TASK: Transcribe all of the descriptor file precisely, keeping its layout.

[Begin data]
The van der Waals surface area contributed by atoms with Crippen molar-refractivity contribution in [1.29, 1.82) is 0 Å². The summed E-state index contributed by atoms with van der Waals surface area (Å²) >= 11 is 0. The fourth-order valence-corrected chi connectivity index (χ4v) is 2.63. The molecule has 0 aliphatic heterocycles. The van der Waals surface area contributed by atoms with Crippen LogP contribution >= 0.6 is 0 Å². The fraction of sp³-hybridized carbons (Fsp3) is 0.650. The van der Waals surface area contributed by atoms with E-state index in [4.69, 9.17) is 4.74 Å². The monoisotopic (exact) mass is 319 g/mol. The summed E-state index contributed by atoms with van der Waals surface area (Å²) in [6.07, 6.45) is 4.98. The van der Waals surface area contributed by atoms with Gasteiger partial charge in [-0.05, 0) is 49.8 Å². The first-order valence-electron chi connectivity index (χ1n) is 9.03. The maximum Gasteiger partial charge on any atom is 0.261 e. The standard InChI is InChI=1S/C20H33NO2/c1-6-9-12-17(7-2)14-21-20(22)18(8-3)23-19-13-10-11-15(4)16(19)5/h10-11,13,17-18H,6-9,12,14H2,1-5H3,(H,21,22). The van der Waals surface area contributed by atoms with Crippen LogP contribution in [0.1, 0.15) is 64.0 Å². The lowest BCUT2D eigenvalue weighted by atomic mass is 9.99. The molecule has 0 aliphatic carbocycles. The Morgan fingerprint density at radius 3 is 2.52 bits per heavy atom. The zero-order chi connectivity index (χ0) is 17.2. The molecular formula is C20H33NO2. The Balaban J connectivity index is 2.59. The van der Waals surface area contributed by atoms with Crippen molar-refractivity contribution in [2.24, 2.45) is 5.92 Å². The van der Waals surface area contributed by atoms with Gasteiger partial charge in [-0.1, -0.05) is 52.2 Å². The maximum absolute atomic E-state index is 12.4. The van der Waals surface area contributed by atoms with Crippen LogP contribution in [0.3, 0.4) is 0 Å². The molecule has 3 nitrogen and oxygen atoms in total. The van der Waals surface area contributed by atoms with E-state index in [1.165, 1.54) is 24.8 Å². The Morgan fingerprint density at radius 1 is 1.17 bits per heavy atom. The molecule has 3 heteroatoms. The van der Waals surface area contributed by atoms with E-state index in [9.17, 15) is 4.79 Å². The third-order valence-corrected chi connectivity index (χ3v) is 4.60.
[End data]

The van der Waals surface area contributed by atoms with Crippen molar-refractivity contribution in [1.29, 1.82) is 0 Å². The summed E-state index contributed by atoms with van der Waals surface area (Å²) >= 11 is 0. The fourth-order valence-corrected chi connectivity index (χ4v) is 2.63. The molecule has 0 aliphatic heterocycles. The van der Waals surface area contributed by atoms with Crippen LogP contribution >= 0.6 is 0 Å². The fraction of sp³-hybridized carbons (Fsp3) is 0.650. The van der Waals surface area contributed by atoms with E-state index in [4.69, 9.17) is 4.74 Å². The monoisotopic (exact) mass is 319 g/mol. The summed E-state index contributed by atoms with van der Waals surface area (Å²) in [6.07, 6.45) is 4.98. The van der Waals surface area contributed by atoms with Gasteiger partial charge in [-0.05, 0) is 49.8 Å². The first-order valence-electron chi connectivity index (χ1n) is 9.03. The maximum Gasteiger partial charge on any atom is 0.261 e. The standard InChI is InChI=1S/C20H33NO2/c1-6-9-12-17(7-2)14-21-20(22)18(8-3)23-19-13-10-11-15(4)16(19)5/h10-11,13,17-18H,6-9,12,14H2,1-5H3,(H,21,22). The van der Waals surface area contributed by atoms with Crippen LogP contribution in [0.1, 0.15) is 64.0 Å². The lowest BCUT2D eigenvalue weighted by atomic mass is 9.99. The molecule has 0 aliphatic carbocycles. The Morgan fingerprint density at radius 3 is 2.52 bits per heavy atom. The zero-order chi connectivity index (χ0) is 17.2. The molecular formula is C20H33NO2. The Balaban J connectivity index is 2.59. The van der Waals surface area contributed by atoms with Crippen molar-refractivity contribution in [2.24, 2.45) is 5.92 Å². The van der Waals surface area contributed by atoms with Gasteiger partial charge in [-0.1, -0.05) is 52.2 Å². The maximum absolute atomic E-state index is 12.4. The van der Waals surface area contributed by atoms with Crippen LogP contribution in [0.3, 0.4) is 0 Å². The molecule has 3 nitrogen and oxygen atoms in total. The van der Waals surface area contributed by atoms with E-state index in [1.165, 1.54) is 24.8 Å². The Morgan fingerprint density at radius 1 is 1.17 bits per heavy atom. The molecule has 3 heteroatoms. The van der Waals surface area contributed by atoms with E-state index in [9.17, 15) is 4.79 Å². The third-order valence-corrected chi connectivity index (χ3v) is 4.60.